Jailed for long, Myanmar’s champion of democracy, Aung San Suu Kyi, is now a free individual. She was released on Saturday with crowds cheering her and a global chorus from Washington to London to New Delhi joining in. There has been much speculation on the reasons for her release. This ranges from pressure by the US and leaders of the Association of Southeast Asian Nations, who are embarrassed by having a military junta in their midst. It has also been said that the military government wanted to score a public relations coup after “winning” the recently concluded elections. The exact calculation behind Suu Kyi’s release is likely to remain a secret. Its effects can, however, be presaged to an extent.
For starters, no substantial devolution of power to a new elected government is likely to occur. Further, for historical reasons, mobilizing people in a country that is more of an ethnic patchwork held together by arms is likely to prove difficult even for a leader of Suu Kyi’s stature. There are few, if any, grounds to doubt her popularity, the legitimacy of her leadership and her ability. But such is the nature of Myanmar’s divisions, fostered as they were over a period of more than a century, that it will take vast reserves of political acumen to overcome this barrier to democracy. The single biggest reason for the longevity of the military regime has been the fractured nature of opposition to its rule. Suu Kyi’s party, the National League for Democracy, the Buddhist Sangha, the Myanmarese diaspora and the insurgent ethnic groups have often worked at cross-purposes, making it easy to split them.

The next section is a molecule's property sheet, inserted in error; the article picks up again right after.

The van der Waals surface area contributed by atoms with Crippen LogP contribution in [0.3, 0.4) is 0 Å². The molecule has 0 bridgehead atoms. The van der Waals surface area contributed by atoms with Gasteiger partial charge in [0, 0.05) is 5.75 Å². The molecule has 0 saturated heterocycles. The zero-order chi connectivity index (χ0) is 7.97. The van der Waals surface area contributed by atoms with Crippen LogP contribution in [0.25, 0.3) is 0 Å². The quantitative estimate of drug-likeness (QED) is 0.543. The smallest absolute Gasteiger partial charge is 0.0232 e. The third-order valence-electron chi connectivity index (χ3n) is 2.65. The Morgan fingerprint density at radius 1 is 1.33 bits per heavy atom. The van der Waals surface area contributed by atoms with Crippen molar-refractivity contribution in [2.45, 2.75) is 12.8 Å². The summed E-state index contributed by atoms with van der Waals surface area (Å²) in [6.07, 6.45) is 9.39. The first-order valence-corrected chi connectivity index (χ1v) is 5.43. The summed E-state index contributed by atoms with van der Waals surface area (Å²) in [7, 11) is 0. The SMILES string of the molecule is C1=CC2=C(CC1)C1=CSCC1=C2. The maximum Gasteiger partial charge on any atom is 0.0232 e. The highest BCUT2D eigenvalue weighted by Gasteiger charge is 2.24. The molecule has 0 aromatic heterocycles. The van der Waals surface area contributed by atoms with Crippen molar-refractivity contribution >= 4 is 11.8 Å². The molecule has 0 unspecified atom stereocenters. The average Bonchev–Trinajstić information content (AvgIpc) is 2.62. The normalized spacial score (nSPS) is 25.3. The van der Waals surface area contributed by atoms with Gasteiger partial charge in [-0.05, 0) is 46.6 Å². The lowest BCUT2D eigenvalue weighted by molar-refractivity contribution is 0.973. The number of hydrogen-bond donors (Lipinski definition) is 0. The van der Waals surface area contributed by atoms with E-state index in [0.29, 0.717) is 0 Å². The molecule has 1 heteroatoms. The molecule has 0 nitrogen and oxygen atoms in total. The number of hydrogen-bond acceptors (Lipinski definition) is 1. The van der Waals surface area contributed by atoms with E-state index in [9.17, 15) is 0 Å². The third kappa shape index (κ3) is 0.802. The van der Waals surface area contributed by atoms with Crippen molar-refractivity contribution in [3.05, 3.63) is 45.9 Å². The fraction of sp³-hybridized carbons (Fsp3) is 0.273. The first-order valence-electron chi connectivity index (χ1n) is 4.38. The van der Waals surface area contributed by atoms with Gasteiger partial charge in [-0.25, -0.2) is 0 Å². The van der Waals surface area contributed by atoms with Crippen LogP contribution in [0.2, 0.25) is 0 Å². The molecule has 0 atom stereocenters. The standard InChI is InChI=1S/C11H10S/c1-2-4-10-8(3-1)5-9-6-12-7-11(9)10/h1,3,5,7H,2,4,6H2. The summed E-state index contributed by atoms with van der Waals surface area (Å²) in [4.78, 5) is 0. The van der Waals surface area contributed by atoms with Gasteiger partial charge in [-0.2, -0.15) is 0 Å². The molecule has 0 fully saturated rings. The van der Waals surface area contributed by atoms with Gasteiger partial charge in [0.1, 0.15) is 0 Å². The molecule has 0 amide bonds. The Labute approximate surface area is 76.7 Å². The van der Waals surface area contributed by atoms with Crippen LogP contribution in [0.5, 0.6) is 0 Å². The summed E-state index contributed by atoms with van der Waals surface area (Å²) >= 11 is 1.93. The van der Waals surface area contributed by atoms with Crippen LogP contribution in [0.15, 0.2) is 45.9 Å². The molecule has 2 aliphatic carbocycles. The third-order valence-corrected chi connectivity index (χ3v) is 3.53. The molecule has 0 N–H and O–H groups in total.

Initial indications are that Suu Kyi understands this. Her first remarks after her release were for the people to work in a united manner if they want to attain their goals. But the journey ahead for her is long and arduous.Then, there are the external props of the military government’s support. These are mostly Chinese in nature. With a vast network of trading in natural resources and strategic linking of communication and transportation networks, China simply has too much at stake for it to back Suu Kyi. It has remained silent on her release. In case she acquires executive authority at some point of time in the future, interesting geopolitical possibilities may emerge, but until then it will be more of the same.
India has no reason to start distancing itself from the present government in Myanmar with whom it has good relations. These should be pursued and deepened. Narrow sentimentalism ought not to come in the way of national interest.
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